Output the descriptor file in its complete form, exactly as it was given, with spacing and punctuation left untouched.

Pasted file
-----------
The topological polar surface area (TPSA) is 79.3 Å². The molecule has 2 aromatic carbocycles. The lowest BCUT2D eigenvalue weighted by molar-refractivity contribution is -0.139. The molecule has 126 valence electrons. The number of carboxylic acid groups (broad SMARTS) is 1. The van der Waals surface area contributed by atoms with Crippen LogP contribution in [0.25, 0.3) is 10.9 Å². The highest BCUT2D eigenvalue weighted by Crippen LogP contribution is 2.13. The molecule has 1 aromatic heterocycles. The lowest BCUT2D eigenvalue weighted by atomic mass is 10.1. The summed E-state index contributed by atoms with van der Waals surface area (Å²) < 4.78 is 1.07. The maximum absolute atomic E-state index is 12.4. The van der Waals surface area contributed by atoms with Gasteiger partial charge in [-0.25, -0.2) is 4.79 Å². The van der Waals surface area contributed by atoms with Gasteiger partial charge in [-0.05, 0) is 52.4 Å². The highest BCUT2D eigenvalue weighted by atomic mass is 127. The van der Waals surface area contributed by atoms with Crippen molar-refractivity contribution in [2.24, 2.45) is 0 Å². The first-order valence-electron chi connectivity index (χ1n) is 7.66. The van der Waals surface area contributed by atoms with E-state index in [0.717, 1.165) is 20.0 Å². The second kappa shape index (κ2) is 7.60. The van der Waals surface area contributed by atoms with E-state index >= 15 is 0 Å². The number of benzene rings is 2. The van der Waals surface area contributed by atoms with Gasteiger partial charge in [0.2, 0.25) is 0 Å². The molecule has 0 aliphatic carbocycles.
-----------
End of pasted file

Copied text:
The topological polar surface area (TPSA) is 79.3 Å². The molecule has 2 aromatic carbocycles. The lowest BCUT2D eigenvalue weighted by molar-refractivity contribution is -0.139. The molecule has 126 valence electrons. The number of carboxylic acid groups (broad SMARTS) is 1. The van der Waals surface area contributed by atoms with Crippen LogP contribution in [0.25, 0.3) is 10.9 Å². The highest BCUT2D eigenvalue weighted by Crippen LogP contribution is 2.13. The molecule has 1 aromatic heterocycles. The lowest BCUT2D eigenvalue weighted by atomic mass is 10.1. The summed E-state index contributed by atoms with van der Waals surface area (Å²) < 4.78 is 1.07. The maximum absolute atomic E-state index is 12.4. The van der Waals surface area contributed by atoms with Gasteiger partial charge in [-0.25, -0.2) is 4.79 Å². The van der Waals surface area contributed by atoms with Gasteiger partial charge in [-0.05, 0) is 52.4 Å². The highest BCUT2D eigenvalue weighted by atomic mass is 127. The van der Waals surface area contributed by atoms with Crippen molar-refractivity contribution in [2.24, 2.45) is 0 Å². The first-order valence-electron chi connectivity index (χ1n) is 7.66. The van der Waals surface area contributed by atoms with E-state index in [0.717, 1.165) is 20.0 Å². The second kappa shape index (κ2) is 7.60. The van der Waals surface area contributed by atoms with E-state index >= 15 is 0 Å². The number of benzene rings is 2. The van der Waals surface area contributed by atoms with Gasteiger partial charge in [0.2, 0.25) is 0 Å². The molecule has 0 aliphatic carbocycles.